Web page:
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I'm no expert with an e collar by any means.But I do know this about reactive dogs:Timing is crucial.
Whatever means of correction you're using has to be when the dog alerts but before she reacts.Once the adrenaline starts pumping a correction very possibly will stimulate her even more.Watch like a hawk for any subtle signal she's about to go off.
Increasing distance is good,then working up to closer distances.IMO sitting and staring at the object of hatred doesn't help.The point should be not to dwell on it,to look to you for direction or ignore the other dog totally.

Counter conditioning can be added way down the road when things are stable and under control.Treats and toys can create excitement,which you don't need more of right now.

Hope this helps a little!Good luck to you.

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post #3 of 12 (permalink) Old 09-26-2016, 04:44 PM
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When it comes to chasing cars or similar behaviors that are completely unacceptable and/or could easily get her hurt/killed, I agree that one very harsh correction is the best way to go about it. As far as dog aggression/reactivity goes... I am having a similar issue with my 4 yr old. I've heard both arguments: the first one being that correcting for aggression towards other dogs will cause the dog to associate other dogs with being corrected and therefore developing a fear of other dogs or causing the dog to attack without warning, since it's been taught not to growl, bark, or lunge, and the second argument being that by correcting your dog for showing aggression towards other dogs, you are reinforcing to your dog that you are the pack leader and you will decide if and when aggression is necessary. Let me know what seems to work for you and I'll do the same!

EDIT: I have heard that if you do decide to correct for aggression, you want something that takes drive out of her, like a dominant dog collar, as opposed to something that will add to her drive like the prong, btw


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post #4 of 12 (permalink) Old 09-26-2016, 05:02 PM
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Quote:
Originally Posted by Tulip View Post
When it comes to chasing cars or similar behaviors that are completely unacceptable and/or could easily get her hurt/killed, I agree that one very harsh correction is the best way to go about it. As far as dog aggression/reactivity goes... I am having a similar issue with my 4 yr old. I've heard both arguments: the first one being that correcting for aggression towards other dogs will cause the dog to associate other dogs with being corrected and therefore developing a fear of other dogs or causing the dog to attack without warning, since it's been taught not to growl, bark, or lunge, and the second argument being that by correcting your dog for showing aggression towards other dogs, you are reinforcing to your dog that you are the pack leader and you will decide if and when aggression is necessary. Let me know what seems to work for you and I'll do the same!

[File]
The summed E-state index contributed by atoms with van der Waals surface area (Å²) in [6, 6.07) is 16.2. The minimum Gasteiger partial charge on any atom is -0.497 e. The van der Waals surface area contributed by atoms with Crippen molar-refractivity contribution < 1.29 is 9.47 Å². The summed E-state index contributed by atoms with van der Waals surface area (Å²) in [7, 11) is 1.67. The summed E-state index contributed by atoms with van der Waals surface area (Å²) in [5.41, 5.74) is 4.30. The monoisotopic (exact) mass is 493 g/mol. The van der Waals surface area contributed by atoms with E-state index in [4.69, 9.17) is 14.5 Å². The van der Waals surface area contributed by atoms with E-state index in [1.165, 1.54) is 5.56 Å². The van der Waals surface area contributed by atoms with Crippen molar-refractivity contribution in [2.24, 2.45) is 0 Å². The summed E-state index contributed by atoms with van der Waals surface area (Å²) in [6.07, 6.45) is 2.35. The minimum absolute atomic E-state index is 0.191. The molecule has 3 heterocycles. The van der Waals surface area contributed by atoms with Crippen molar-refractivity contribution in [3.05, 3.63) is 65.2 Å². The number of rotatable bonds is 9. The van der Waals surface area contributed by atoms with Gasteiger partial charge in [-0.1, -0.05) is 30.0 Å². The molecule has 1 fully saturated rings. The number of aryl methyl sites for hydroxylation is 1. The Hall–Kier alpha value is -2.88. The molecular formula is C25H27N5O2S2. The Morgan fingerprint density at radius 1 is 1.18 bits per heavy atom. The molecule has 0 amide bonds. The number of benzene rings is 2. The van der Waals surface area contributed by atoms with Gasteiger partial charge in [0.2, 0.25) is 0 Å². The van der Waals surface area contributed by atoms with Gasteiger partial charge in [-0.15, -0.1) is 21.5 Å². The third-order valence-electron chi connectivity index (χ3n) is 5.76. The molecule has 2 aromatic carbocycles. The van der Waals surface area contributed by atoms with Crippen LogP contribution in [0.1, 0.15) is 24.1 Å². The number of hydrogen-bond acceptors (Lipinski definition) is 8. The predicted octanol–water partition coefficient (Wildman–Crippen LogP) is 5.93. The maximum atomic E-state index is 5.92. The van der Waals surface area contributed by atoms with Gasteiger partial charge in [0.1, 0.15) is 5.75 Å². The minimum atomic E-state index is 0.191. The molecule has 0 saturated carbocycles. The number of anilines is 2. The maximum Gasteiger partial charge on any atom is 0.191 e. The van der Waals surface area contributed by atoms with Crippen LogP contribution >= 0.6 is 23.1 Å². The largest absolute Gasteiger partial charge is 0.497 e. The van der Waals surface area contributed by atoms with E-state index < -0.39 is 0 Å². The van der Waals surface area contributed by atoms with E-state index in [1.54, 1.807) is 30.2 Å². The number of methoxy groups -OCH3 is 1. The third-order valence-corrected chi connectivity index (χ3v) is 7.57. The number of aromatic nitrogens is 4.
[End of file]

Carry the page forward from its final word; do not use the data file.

EDIT: I have heard that if you do decide to correct for aggression, you want something that takes drive out of her, like a dominant dog collar, as opposed to something that will add to her drive like the prong, btw
Timing is everything.Catching them before they react and giving them something else to do.If you try to correct as the dog is reacting you create more problems.This is why an experienced trainer is invaluable.
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Misty Husky Mix
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Devo Yorkie Mix at the bridge
Dakota Wht GSD at the bridge
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post #5 of 12 (permalink) Old 09-26-2016, 09:01 PM
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I worked with an experienced GSD trainer with impeccable timing. The trainer had the hand held device. He figured out the level to work my dog and he did the corrections for dog reactivity. One lesson "down" was the preferred command. So my dog was downed with a dog walking by. Another lesson, my dog was corrected for not heeling correctly with another dog as a distraction.

The correction is not for dog reactivity--it is for failing to follow an obedience command. My trainer basically did all the training/correcting with the remote for the e-collar. Afterwards, I did not really need to correct with the e-collar as the dog knew (because of the impeccable timing) what to do. On our off leash walks/runs at the park early in the morning when rarely anyone is there but me, my GSD wears an e-collar, but I have rarely corrected with it. If we see a dog, he stays under control when I leash him up--he does not react.

My advice is find an great trainer who understands working dogs and who has a lot of experience working with e-collars and have the trainer use the remote to train your dog in class. With exact timing, you will really only have to reinforce occasionally. This does not remedy reactivity, it controls it.
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Last edited by Moriah; 09-26-2016 at 09:03 PM.
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post #6 of 12 (permalink) Old 09-26-2016, 11:43 PM
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Simple formula for dog training:

Behaviours that you want to create or make stronger you Reinforce Positively or Negatively.

Behaviours you want to suppress or erradicate you Punish

Punishment does not work if you do not show the dog the contingency that earns that consequence. Punishment does not work if you are inconsistent or the intensity of said punishment is insufficient.